Overview of low temperature sensitization [report]

M.J. Fox, R.D. McCright
1983 unpublished
Lawrence Livermore National Laboratory (LLNL) is responsible for high-level nuclear waste package development as part of the Neveia Nuclear Waste Storage Investigations (NNWSI) Project. This project is part of tne Department of Energy's Civilian Radioactive Waste Management (CRWM) Program, and is investigating the suitability of tuffaceous rocks at Yucca Mountain, Nevada Test Site for high-level radioactive waste disposal. The waste package effort at LLNL is developing multibarriered packages
more » ... arriered packages for safe, permanent disposal in a repository such as the one being considered at Yucca Mountain. The physical, mechanical, and chemical stability of a metal barrier to survive the 300 -1000 year containment objective is the paramount technical issue in selecting a suitable container material for geological disposal of high-level nuclear waste. Austenitic stainless steels serve ai the reference container materials in the conceptual design for nuclear waste packages for a contemplated geological repository in tuff located in Yucca Mountain at the Nevada Test Site. The corrosion resistance of candidate container materials in the anticipated repository environment is the focus of an experimental program to establish a data base on which the final arterial selection will be made and from which models to project the long-range corrosion performance will be developed. One major proQlem in use of austenitic stainless steels is susceptibility to developing a sensitized microstructure when exposed to relatively high process temperatures for short periods of time. Chromium-rich carbide phases precipitate largely in the grain boundary region and impoverish the local area of chromium. The resulting chromium-depleted area is then more susceptible to localized attack, because the steel in this local area does not contain sufficient chromium to maintain a stable, protective, passive film. The low carbon grades of stain'ess steel (such as 304L) were developed to resist sensitization by tolerating a much longer time at a given temperature before carbide formation occurs. A particular concern in geological disposal of nuclear waste packages is development of a sensitized microstructure over the long containment period (100's of years) at modest temperatures (100-300%) which are produced in the container by decay of fission products in nuclear waste. Dr. Michael Fox, an independent consultant, was retained to compose the attached report to assess the possibility of the occurrence of a sensitized microstructure in 304L stainless steel containers. As sensitization effects may accumulate from previous high temperature processes, Dr. Fox was asked to consider the influence of fabrication and welding on the possible subsequent development of sensitization during geological storage at lower temperatures. Additional potential sources of sensitization are the casting of vitrified reprocessed waste forms in stainless steel canisters (Defense and Commercial High Level Waste -DHLW and CHLW). During his previous employment at General Electric and at the Electric Power Research Institute (EPRI), Dr. Fox published papers on low temperature sensitization, particularly as the phenomenon affects the stability of Type 304 stainless steel in the Boiling Water fteactor (BrJR) coolant environment. Type 304 stainless steel is used for piping carrying high-temperature, pressurized water (ca. 290°C) and steam in the BUR. Sensitization effects in the heat-affected-zones around the welds in the piping have led to intergranular stress corrosion cracking (IGSCC) problems which mandated shut-downs for inspection of crack development. This has been a costly problem for the utilities owning BWRs and much work has been sponsored by EPRI in this country and by similar organizations in other countries. Much of the work has centered on understanding different aspects of the sensitization phenomenon and on developing remedial measures. Dr. Fox's access to this information -much of which is not yet published in the open literature -was most helpful. A good deal of the EPRI-sponsored work concerns alternative materials to 304 stainless steel for replacement of the piping in some existing BWRs and for construction of new generation BWRs. These alternative material! include -2 -2. R.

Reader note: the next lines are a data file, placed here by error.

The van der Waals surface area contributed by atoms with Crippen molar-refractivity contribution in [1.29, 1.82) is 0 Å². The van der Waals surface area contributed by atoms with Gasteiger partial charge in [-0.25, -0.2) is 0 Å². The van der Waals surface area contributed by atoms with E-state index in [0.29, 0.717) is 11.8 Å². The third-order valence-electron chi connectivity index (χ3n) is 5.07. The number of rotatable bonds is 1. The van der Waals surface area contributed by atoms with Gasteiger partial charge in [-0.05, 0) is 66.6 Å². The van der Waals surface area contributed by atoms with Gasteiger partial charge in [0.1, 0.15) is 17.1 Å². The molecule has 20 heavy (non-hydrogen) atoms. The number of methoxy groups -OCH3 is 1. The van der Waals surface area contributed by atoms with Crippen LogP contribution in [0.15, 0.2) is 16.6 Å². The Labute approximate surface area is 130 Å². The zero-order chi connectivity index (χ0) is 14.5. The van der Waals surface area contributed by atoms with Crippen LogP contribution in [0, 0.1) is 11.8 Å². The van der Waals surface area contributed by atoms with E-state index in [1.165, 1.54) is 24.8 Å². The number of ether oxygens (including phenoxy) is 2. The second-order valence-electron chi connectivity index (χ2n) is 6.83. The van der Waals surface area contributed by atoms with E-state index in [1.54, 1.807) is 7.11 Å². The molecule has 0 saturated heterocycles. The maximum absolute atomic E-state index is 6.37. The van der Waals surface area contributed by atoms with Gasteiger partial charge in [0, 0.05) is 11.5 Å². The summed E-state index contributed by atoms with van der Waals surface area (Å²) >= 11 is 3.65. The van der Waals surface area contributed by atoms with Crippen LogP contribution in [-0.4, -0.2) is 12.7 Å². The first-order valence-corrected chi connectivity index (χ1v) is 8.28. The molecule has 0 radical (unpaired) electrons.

doi:10.2172/59299 fatcat:rhxv5xffbngxtd2zowntb64m54